1. You are working in the laboratory and break a glass test tube. Explain the procedure that should be followed.
You should discard broken glass in designated broken glass container labeled plastic or metal can with a sealing lid. Report all injuries to the instructor and to an appropriate medical professional

2. While in the laboratory, chemicals in a test tube shoot out the end of the test tube and into someone’s eyes. Explain the procedure that should be followed.
Identify the location of the eyewash fountain. In the event of a chemical splash to the eyes, flood both eyes for at least 15-30 minutes with water. Flush from the eye outward. Report all injuries to the instructor and to an appropriate medical professional.

3. A student enters the laboratory setting and is getting ready to set up. What preparations should be made?
Disinfect bench tops (or your tabletop work area) with a 10% bleach solution before you begin each lab, Keep pens and pencils, out of your mouth (and ears). No eating or open food containers in the laboratory,
Keep only necessary materials on the work surface area, Tie back hair that is longer than shoulder length, Wear glasses or goggles when working with dangerous chemicals, avoid dangling jewelry that might accidentally get caught on the lip of a chemical container or other piece of equipment. Avoid dangling and loose clothing, and, if necessary, roll up your sleeves.

4. A student spills chemicals on his or her skin. Explain the procedure that should be followed.
Rinse any spills on the skin immediately with continuously running water and soap. In the laboratory, notify your instructor of the situation.

5. Acid is spilled onto the workspace. Explain the procedure that should be followed.
Do not pour solutions down the sink unless instructed. Use special clean-up kits for surface areas (other than skin)

6. List three things than one can do to protect oneself from contamination/injury in the laboratory.
Wear protective (closed-toe), non-cloth shoes in case of spills or broken glass.
Wear glasses or goggles when working with dangerous chemicals.
After completing the lab, clean your work area and wash your hands.

a. Describe the equipment and explain the function of each of the following: sharps container
A sharp is any item that has corners, edges, or projections capable of cutting or piercing the skin.

b. beaker
A round container with a pouring indentation that is used for holding various kinds of liquids.

c. mortar and pestle
Heavy-duty glass or ceramic ware used to grind specimens and chemicals to a fine consistency.

7. Describe how to properly dispose of a sharps.
Carefully dispose of the sharp in the designated labeled container.

8. List and describe the steps in preventing the transmission of a pathogen.
Food: Microorganisms need nutrients to grow – specifically, carbohydrates and proteins. These are found in potentially hazardous foods such as meat, poultry, dairy products and eggs.
Acidity: The pH scale ranges from 0.0 to 14.0. A pH between 0.0 and 6.9 is acidic, while a pH between a 7.1 and a 14.0 is alkaline. A pH of 7.0 is neutral. Microorganisms typically do not grow in alkaline foods, such as crackers, or highly acidic foods, such as lemons. They grow best in foods that have a neutral or slightly acidic pH (7.5 to 4.6). Unfortunately, the PH of most food falls into this range.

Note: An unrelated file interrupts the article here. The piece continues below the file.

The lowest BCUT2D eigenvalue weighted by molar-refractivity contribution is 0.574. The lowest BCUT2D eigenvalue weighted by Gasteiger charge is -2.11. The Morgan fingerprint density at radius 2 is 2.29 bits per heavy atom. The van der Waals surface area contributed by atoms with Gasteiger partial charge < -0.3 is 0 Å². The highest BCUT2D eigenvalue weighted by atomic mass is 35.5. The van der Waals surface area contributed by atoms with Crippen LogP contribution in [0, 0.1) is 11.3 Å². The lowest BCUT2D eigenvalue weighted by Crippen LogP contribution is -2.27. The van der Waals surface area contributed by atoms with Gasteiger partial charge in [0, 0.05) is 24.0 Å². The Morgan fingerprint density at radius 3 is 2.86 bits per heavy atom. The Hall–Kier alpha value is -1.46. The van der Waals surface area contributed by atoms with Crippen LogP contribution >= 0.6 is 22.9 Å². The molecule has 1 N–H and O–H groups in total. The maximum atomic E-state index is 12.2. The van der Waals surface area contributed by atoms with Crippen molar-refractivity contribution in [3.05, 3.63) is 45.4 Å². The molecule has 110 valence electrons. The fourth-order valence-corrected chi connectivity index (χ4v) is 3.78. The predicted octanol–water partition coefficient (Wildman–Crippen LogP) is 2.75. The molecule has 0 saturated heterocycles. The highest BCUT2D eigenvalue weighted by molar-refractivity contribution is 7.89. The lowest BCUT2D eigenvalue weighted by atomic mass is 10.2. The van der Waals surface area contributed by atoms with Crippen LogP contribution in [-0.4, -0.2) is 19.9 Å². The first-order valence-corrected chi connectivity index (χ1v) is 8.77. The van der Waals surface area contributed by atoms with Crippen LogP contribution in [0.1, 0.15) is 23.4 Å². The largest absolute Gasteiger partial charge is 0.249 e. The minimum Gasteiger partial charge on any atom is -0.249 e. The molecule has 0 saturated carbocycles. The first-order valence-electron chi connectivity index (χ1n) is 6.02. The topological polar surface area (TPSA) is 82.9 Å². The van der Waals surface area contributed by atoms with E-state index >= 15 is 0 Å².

Temperature: Microorganisms grow well between temperatures of 41°F and 135°F (5°C and 57°C). This range is known as the temperature danger zone. However, microorganisms exposed to temperatures outside these ranges may not necessarily kill them. For example, refrigeration may only slow their growth.
Time: Microorganisms need sufficient time to grow. Given the right conditions, they are capable of doubling their populations every 20 minutes. Within four hours, microorganism populations can grow to levels high enough to make someone ill.
Oxygen: Some food borne microorganisms require oxygen to grow, while others grow when oxygen is absent. For example, cooked rice and baked potatoes have been associated with certain types of bacteria that grow without oxygen.
Moisture: Most microorganisms require moisture to grow. The amount of moisture available in food for this growth is called its water activity (aw). It is measured on a scale from 0.0 to 1.0, with water having a value of 1.0. Potentially hazardous food typically has a water activity value of .85 or higher.

9. List and describe the steps of the scientific method.

10. Imagine you are a tour guide for a major food science laboratory. Write a short script for the tour that summarizes what the scientists should (or shouldn’t) wear in the lab, the safety precautions they should take, their rules for cleanliness, and what they should do in case of an accident. Your script should contain at least ten of the rules/information from the lesson. (10 pts.)

11. How might the information regarding laboratory safety be useful to you, or how can you apply this knowledge to your everyday life as a non-scientist?
The information can be useful in a lot of situations even though we are not scientist there are always hazardous material everywhere we go. Following these procedure & safety tips translate to our everyday life as well.

12. You go out to your car in the morning on the way to work, turn the key, and nothing happens! Use the steps of the scientific method to explain how you would solve this problem.
You can observe if you left any of the car door open, or left any lights on inside of the car. You can experiment and try to jump start the car even if you don’t know if that’s the problem. And if all else fails you can call an expert let him know what you tried and the results of what you experimented with.



























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